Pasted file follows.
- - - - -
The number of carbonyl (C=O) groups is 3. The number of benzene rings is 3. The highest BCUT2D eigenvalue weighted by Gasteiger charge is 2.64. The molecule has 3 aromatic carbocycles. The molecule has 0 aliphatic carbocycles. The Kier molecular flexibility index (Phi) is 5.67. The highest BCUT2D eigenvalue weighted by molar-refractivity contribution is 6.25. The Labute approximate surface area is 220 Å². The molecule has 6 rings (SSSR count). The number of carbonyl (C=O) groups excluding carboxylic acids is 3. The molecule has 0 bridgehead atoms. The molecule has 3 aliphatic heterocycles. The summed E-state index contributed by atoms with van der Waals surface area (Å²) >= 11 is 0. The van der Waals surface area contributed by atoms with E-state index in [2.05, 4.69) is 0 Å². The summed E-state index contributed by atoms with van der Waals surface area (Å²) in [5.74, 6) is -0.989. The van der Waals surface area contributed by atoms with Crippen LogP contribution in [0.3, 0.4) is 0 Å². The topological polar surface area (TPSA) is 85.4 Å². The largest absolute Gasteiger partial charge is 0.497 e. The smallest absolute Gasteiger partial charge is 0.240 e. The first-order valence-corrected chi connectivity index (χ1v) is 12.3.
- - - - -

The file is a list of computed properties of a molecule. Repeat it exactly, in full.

The number of carbonyl (C=O) groups is 3. The number of benzene rings is 3. The highest BCUT2D eigenvalue weighted by Gasteiger charge is 2.64. The molecule has 3 aromatic carbocycles. The molecule has 0 aliphatic carbocycles. The Kier molecular flexibility index (Phi) is 5.67. The highest BCUT2D eigenvalue weighted by molar-refractivity contribution is 6.25. The Labute approximate surface area is 220 Å². The molecule has 6 rings (SSSR count). The number of carbonyl (C=O) groups excluding carboxylic acids is 3. The molecule has 0 bridgehead atoms. The molecule has 3 aliphatic heterocycles. The summed E-state index contributed by atoms with van der Waals surface area (Å²) >= 11 is 0. The van der Waals surface area contributed by atoms with E-state index in [2.05, 4.69) is 0 Å². The summed E-state index contributed by atoms with van der Waals surface area (Å²) in [5.74, 6) is -0.989. The van der Waals surface area contributed by atoms with Crippen LogP contribution in [0.3, 0.4) is 0 Å². The topological polar surface area (TPSA) is 85.4 Å². The largest absolute Gasteiger partial charge is 0.497 e. The smallest absolute Gasteiger partial charge is 0.240 e. The first-order valence-corrected chi connectivity index (χ1v) is 12.3.